Skip to content

Plot or Plod Part 2: Making Connections

Monday, October 22, 2007

One of the most important lessons to learn about plot is that it is different from narrating a sequence of events—it is connecting the events together with emotion and meaning. E. M. Forster explained it best. “The king died, and then the queen died is a story. The king died, and then queen died of grief is a plot.” Why is the second plot? Because there is now a cause-and-effect that gives meaning to the queen’s death. Plotting a story is more than just cataloguing the events that happen. It is connecting all of the events with the characters’ internal conflicts and with the other events in the story.

This is one of the main reasons why the experts I quoted in the first Plot or Plod post all point to character as a main focus of plotting. The characters are where the connections come from.

Even for SOTP writers, when we begin to develop a story idea, we typically know the general direction our stories are going. I recently had the opportunity to talk plotting with award-winning CBA author Tamera Alexander. She admitted to being mostly a Pantster (a seat-of-the-pants writer) but did say that, even though she doesn’t plot the whole story out, she always knows what her ending scene will be. The story is what happens between the opening and closing scene. Plotting is how we make all of those story events tie together and, ultimately, make sense.

Just as with character development, when developing your plot, you want to constantly be asking “why?” Why would she make that decision? Why would she go there? Why would she think she would be able to get away from the bad guy by running UPstairs? Why is the bad guy a bad guy? Why is the hero going to the place where he is going to have a humorous run-in with the heroine?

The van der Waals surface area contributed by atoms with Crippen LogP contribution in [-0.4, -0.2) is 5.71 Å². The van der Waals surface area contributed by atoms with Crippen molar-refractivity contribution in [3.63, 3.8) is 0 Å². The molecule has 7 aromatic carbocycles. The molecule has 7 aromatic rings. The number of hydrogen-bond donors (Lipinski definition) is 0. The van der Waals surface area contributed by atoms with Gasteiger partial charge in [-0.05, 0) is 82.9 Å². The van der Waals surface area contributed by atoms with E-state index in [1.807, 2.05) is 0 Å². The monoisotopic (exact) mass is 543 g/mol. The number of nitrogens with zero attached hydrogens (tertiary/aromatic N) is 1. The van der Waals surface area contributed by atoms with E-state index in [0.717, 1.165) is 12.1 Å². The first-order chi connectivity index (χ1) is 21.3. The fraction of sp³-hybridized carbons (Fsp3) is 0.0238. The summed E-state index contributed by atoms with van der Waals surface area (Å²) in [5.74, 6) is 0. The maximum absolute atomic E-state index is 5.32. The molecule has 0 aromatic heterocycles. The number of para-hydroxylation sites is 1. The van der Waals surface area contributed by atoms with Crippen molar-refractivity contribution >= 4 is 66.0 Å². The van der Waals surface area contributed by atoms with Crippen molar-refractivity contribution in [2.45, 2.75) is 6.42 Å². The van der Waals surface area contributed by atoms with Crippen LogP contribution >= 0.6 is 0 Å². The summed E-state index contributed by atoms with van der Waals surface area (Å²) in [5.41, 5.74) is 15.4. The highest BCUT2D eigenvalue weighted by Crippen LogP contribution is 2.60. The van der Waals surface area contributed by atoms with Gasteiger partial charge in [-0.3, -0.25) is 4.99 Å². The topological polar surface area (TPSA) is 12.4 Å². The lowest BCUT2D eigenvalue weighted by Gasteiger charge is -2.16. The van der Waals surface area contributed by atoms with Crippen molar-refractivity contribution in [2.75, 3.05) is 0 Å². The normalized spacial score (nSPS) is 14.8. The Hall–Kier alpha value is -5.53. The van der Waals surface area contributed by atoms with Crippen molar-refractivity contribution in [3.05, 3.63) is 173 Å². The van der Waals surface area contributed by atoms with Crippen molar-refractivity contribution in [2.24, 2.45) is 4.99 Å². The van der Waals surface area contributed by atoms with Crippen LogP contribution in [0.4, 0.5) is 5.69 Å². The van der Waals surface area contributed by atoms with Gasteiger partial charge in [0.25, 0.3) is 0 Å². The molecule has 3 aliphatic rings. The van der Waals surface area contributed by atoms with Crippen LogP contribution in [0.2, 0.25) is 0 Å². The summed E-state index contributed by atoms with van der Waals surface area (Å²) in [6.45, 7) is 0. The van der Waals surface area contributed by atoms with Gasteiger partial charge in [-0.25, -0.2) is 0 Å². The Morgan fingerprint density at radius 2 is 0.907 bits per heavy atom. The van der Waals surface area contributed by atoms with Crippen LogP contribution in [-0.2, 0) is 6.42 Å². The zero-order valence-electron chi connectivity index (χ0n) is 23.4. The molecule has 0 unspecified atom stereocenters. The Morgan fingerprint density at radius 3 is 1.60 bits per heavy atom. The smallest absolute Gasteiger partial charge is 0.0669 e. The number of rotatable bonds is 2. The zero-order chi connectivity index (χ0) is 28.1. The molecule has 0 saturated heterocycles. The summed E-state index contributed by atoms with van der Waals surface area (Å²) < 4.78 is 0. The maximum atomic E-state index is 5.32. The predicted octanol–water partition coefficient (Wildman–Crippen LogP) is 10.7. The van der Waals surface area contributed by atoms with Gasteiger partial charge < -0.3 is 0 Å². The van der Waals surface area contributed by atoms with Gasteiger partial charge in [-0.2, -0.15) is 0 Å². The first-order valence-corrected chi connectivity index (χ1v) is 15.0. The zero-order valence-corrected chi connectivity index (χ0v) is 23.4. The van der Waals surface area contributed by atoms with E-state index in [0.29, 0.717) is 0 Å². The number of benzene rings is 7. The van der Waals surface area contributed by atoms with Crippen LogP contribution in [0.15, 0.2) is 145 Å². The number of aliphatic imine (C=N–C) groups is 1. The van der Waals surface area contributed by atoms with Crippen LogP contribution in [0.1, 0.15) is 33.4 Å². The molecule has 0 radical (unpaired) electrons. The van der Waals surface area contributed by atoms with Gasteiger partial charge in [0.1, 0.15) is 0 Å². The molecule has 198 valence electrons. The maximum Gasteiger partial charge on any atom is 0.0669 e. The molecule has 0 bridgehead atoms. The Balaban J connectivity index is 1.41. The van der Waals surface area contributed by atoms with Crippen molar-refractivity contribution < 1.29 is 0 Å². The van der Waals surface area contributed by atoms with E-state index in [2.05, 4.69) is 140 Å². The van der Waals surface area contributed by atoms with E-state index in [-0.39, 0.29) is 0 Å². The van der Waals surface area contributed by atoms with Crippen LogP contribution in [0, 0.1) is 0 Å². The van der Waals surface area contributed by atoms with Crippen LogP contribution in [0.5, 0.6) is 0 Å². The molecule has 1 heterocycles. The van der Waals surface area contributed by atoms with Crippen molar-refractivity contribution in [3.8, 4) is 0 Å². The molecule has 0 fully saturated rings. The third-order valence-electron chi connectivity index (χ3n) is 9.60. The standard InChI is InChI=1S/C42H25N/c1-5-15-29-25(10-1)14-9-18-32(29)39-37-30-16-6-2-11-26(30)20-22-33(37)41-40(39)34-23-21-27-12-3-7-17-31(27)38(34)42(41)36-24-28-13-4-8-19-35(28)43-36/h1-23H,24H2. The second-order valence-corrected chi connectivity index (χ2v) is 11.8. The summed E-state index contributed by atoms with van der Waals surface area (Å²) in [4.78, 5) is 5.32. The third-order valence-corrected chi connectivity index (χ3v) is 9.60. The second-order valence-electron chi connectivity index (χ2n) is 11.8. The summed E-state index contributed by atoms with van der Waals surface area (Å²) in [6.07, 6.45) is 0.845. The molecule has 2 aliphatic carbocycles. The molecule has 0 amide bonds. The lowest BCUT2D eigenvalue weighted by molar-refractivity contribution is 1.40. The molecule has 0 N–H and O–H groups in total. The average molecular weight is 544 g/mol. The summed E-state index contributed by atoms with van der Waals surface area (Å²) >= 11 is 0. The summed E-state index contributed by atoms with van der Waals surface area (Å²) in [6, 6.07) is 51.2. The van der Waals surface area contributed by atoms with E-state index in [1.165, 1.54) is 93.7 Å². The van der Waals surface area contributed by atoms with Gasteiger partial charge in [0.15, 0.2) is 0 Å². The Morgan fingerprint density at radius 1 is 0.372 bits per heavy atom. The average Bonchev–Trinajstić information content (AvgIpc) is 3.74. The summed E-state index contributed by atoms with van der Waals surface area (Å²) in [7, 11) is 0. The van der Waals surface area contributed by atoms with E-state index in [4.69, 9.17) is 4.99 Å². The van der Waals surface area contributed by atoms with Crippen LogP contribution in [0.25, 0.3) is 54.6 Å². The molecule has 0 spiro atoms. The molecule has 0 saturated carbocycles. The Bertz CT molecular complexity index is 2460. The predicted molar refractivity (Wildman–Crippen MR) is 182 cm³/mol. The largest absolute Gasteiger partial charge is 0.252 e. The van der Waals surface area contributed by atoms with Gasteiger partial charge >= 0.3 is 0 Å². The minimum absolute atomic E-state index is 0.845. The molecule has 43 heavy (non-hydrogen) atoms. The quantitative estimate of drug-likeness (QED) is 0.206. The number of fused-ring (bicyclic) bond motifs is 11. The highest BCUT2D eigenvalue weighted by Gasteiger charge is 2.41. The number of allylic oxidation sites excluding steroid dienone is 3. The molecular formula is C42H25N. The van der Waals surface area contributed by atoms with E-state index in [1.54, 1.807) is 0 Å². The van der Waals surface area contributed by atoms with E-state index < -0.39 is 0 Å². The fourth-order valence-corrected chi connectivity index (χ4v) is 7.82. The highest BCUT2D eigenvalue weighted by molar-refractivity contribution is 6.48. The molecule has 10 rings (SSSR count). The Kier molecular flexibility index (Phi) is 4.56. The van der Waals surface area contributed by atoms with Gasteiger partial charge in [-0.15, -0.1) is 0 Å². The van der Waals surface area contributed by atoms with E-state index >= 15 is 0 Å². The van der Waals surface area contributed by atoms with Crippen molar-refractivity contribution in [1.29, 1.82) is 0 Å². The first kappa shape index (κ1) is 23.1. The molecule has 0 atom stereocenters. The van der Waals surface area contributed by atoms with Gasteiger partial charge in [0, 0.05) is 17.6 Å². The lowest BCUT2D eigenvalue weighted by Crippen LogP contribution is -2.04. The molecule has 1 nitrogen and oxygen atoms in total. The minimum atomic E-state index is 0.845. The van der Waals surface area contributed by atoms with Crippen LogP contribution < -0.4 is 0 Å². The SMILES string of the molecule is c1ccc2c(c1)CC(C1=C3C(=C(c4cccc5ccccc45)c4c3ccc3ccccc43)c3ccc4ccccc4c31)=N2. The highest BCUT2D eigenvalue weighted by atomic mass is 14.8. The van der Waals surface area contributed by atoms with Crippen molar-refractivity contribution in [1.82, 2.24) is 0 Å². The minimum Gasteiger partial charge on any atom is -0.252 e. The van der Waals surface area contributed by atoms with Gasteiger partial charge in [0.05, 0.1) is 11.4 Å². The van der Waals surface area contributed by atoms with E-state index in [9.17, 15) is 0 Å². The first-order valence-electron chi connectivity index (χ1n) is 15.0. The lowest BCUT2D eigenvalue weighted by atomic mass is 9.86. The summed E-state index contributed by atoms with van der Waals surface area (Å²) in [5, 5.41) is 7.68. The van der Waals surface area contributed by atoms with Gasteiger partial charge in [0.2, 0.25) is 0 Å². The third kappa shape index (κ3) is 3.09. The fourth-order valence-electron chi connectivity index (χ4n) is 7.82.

I recently posted a question on my Facebook page about why shows like LOST and Heroes are so addictive. Someone said it’s because of the soap-opera-like serial storytelling—each show builds upon the last. Someone else mentioned it’s the ensemble cast of characters. I think it’s actually both. Without a cast of characters that we fall in love with, the continuing story wouldn’t be of interest. One of the most fun things about LOST is the flashbacks where they reveal that most of our survivors have crossed paths in the three to five years leading up to boarding flight 815—or at least bumped into each other in Sydney or at the airport before they got on the plane. Instead of connecting them in their backstories, Heroes has made connections by slowly bringing all of the heroes together. Their paths cross now and again throughout the first season until they all come together in the finale, where Peter can absorb their powers and defeat Sylar (or so it seems). The plot hinges on the characters, on the decisions they make, on their emotional/visceral reactions to the conflicts they face, on the reason why they do the things they do.